The conclusion includes recommendations for design decision-making process for innovative system integrations for similar future high performance buildings. The goal of this paper is to learn from decision-making process of CIRS project, and transfer knowledge about this process to other high performance project examples. Through this study, we demonstrated how the investigation of design decisions’ effect on energy performance gap became possible with a well-documented, real case HPB’s IDP. The study is unique in terms of the set of available information, and it is a real-case IDP adaptation showcase. Meanwhile it introduces a method to pragmatically understanding the factors and relationships that affect the actual net positive building project performance. The two research questions asked in this study can be addressed as: (1) analysis of coordination meeting recordings and project documentation has the potential to bring insights on buildings’ actual performance, (2) the evaluation methods such as analysis of transcribed and encoded meetings, evaluation of design documentation, and content analysis of meeting minutes are adaptable for future real case projects, if the documentation and collected data of these projects are available and can be made accessible. These research questions are important since there is a gap in literature of real case HPB projects unveiling the ripple effect of design decision-making failures in practical design processes triggering the performance gap. Digging into meeting minutes for discovering the shortfall of innovative system clarified the picture in this case, by helping to realize the lack of testing led to shortfalls in design, and designing based on assumptions triggered a performance gap, which was linked to under performance of the main mechanical system. Retrofits to the building’s mechanical system needed to overcome the challenges about heat-exchange system, main Energy Conservation Measure, to achieve regenerative design idea and performance goals for future.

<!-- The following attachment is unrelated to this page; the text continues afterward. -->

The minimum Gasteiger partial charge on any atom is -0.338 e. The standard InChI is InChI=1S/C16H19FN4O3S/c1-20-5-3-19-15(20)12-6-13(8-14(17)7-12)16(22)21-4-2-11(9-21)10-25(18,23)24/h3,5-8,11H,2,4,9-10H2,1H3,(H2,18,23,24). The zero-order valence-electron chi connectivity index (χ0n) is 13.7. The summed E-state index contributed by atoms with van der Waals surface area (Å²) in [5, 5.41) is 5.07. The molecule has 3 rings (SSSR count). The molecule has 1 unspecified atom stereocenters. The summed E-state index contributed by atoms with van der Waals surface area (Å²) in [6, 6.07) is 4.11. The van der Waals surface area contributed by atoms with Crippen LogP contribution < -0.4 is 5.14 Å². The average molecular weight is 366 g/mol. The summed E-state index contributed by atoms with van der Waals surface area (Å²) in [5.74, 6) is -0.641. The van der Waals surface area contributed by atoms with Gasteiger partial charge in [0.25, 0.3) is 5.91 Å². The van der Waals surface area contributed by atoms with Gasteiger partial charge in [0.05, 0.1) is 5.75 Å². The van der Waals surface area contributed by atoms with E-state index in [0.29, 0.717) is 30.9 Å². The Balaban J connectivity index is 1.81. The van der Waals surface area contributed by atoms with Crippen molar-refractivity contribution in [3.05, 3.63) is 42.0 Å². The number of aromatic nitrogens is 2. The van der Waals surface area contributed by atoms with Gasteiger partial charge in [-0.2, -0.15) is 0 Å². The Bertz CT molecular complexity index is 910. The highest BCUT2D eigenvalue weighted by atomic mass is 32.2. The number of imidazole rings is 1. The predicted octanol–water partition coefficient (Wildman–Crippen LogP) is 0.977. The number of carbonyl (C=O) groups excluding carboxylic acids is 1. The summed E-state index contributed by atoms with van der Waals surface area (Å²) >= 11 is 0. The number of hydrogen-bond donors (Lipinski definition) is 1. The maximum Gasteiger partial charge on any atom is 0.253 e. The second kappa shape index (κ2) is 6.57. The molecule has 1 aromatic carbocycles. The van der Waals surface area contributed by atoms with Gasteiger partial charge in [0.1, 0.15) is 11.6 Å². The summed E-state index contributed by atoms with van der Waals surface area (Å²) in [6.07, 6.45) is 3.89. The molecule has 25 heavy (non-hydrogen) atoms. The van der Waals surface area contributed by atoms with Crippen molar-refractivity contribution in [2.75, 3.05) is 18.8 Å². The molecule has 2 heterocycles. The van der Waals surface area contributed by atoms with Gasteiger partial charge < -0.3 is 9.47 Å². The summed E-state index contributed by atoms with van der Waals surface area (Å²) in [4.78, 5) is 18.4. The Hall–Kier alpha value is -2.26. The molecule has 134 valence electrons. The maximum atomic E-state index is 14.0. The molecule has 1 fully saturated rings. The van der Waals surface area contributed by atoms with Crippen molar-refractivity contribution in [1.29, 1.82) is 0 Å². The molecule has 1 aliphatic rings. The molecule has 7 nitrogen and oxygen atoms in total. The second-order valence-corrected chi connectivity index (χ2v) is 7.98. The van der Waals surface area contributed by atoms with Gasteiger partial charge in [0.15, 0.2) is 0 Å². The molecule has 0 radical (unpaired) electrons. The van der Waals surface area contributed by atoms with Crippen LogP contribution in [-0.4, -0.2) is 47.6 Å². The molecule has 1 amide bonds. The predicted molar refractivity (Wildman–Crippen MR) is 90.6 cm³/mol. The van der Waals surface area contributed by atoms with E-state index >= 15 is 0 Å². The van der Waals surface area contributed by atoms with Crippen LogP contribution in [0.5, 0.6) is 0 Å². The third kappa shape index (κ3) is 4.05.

The main contribution of this specific study to the set of studies done on the CIRS building, is its investigation on all the available project dataset and documentation, and clarification of the assumptions made about the main source of net-positive innovative heat exchange system. Building’s energy system was designed to use a neighboring building for the heat exchange. During this study, this project decision has been identified as built on false performance assumptions. Energy modeling of heat exchange systems also failed to predict the actual performance scenario since built on given assumed number. Investigation of the collected project IDP data indicated that the decision making process related with the system design contributed to the identified problems, where the owner organization insisted on on-time, on-budget project delivery. Although everyone in the IDP process agreed for long-time testing of available heat source at first, we could not identify why the project team did not follow this decision through. Meanwhile, we should also mention that there are decisions made in-between decision-making leaders, which are not shared during the IDP meetings (Fedoruk, 2015; Miller, 2013) and therefore not documented. The lessons learned in this study can potentially be transferred to IDPs of similar high performance building projects: